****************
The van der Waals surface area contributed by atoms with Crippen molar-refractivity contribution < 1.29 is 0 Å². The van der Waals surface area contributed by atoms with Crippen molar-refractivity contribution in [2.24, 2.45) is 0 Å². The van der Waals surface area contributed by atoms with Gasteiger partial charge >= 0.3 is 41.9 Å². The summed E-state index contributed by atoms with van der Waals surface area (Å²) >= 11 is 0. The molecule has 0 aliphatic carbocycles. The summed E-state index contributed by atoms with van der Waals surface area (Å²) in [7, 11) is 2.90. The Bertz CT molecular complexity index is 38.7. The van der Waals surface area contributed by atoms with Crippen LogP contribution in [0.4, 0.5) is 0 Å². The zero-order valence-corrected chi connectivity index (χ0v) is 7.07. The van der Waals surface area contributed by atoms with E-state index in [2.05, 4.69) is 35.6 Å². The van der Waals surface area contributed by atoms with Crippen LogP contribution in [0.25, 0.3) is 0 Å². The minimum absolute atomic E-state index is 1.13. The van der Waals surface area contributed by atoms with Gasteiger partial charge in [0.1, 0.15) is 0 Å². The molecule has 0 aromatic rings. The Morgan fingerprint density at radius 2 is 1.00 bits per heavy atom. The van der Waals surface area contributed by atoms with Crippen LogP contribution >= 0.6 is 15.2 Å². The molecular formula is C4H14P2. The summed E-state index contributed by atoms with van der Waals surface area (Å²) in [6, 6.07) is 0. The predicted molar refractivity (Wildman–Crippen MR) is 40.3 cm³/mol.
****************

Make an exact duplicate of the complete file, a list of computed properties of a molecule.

The van der Waals surface area contributed by atoms with Crippen molar-refractivity contribution < 1.29 is 0 Å². The van der Waals surface area contributed by atoms with Crippen molar-refractivity contribution in [2.24, 2.45) is 0 Å². The van der Waals surface area contributed by atoms with Gasteiger partial charge >= 0.3 is 41.9 Å². The summed E-state index contributed by atoms with van der Waals surface area (Å²) >= 11 is 0. The molecule has 0 aliphatic carbocycles. The summed E-state index contributed by atoms with van der Waals surface area (Å²) in [7, 11) is 2.90. The Bertz CT molecular complexity index is 38.7. The van der Waals surface area contributed by atoms with Crippen LogP contribution in [0.4, 0.5) is 0 Å². The zero-order valence-corrected chi connectivity index (χ0v) is 7.07. The van der Waals surface area contributed by atoms with E-state index in [2.05, 4.69) is 35.6 Å². The van der Waals surface area contributed by atoms with Crippen LogP contribution in [0.25, 0.3) is 0 Å². The minimum absolute atomic E-state index is 1.13. The van der Waals surface area contributed by atoms with Gasteiger partial charge in [0.1, 0.15) is 0 Å². The molecule has 0 aromatic rings. The Morgan fingerprint density at radius 2 is 1.00 bits per heavy atom. The van der Waals surface area contributed by atoms with Crippen LogP contribution >= 0.6 is 15.2 Å². The molecular formula is C4H14P2. The summed E-state index contributed by atoms with van der Waals surface area (Å²) in [6, 6.07) is 0. The predicted molar refractivity (Wildman–Crippen MR) is 40.3 cm³/mol.